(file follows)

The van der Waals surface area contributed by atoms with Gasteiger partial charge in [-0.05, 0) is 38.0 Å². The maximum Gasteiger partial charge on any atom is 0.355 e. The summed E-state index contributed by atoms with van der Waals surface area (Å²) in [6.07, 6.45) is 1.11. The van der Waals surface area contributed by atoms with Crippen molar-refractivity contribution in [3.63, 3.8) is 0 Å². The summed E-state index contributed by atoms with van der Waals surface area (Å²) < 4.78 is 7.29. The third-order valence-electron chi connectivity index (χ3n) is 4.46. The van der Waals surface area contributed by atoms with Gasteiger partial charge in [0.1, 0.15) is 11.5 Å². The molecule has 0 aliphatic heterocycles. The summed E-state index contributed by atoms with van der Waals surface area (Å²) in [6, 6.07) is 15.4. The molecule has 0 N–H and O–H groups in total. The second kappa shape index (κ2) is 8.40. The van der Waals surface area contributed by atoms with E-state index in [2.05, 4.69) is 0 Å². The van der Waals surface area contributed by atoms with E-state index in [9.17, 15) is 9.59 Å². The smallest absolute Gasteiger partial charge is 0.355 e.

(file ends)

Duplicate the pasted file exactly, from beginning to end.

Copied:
The van der Waals surface area contributed by atoms with Gasteiger partial charge in [-0.05, 0) is 38.0 Å². The maximum Gasteiger partial charge on any atom is 0.355 e. The summed E-state index contributed by atoms with van der Waals surface area (Å²) in [6.07, 6.45) is 1.11. The van der Waals surface area contributed by atoms with Crippen molar-refractivity contribution in [3.63, 3.8) is 0 Å². The summed E-state index contributed by atoms with van der Waals surface area (Å²) < 4.78 is 7.29. The third-order valence-electron chi connectivity index (χ3n) is 4.46. The van der Waals surface area contributed by atoms with Gasteiger partial charge in [0.1, 0.15) is 11.5 Å². The molecule has 0 aliphatic heterocycles. The summed E-state index contributed by atoms with van der Waals surface area (Å²) in [6, 6.07) is 15.4. The molecule has 0 N–H and O–H groups in total. The second kappa shape index (κ2) is 8.40. The van der Waals surface area contributed by atoms with E-state index in [2.05, 4.69) is 0 Å². The van der Waals surface area contributed by atoms with E-state index in [9.17, 15) is 9.59 Å². The smallest absolute Gasteiger partial charge is 0.355 e.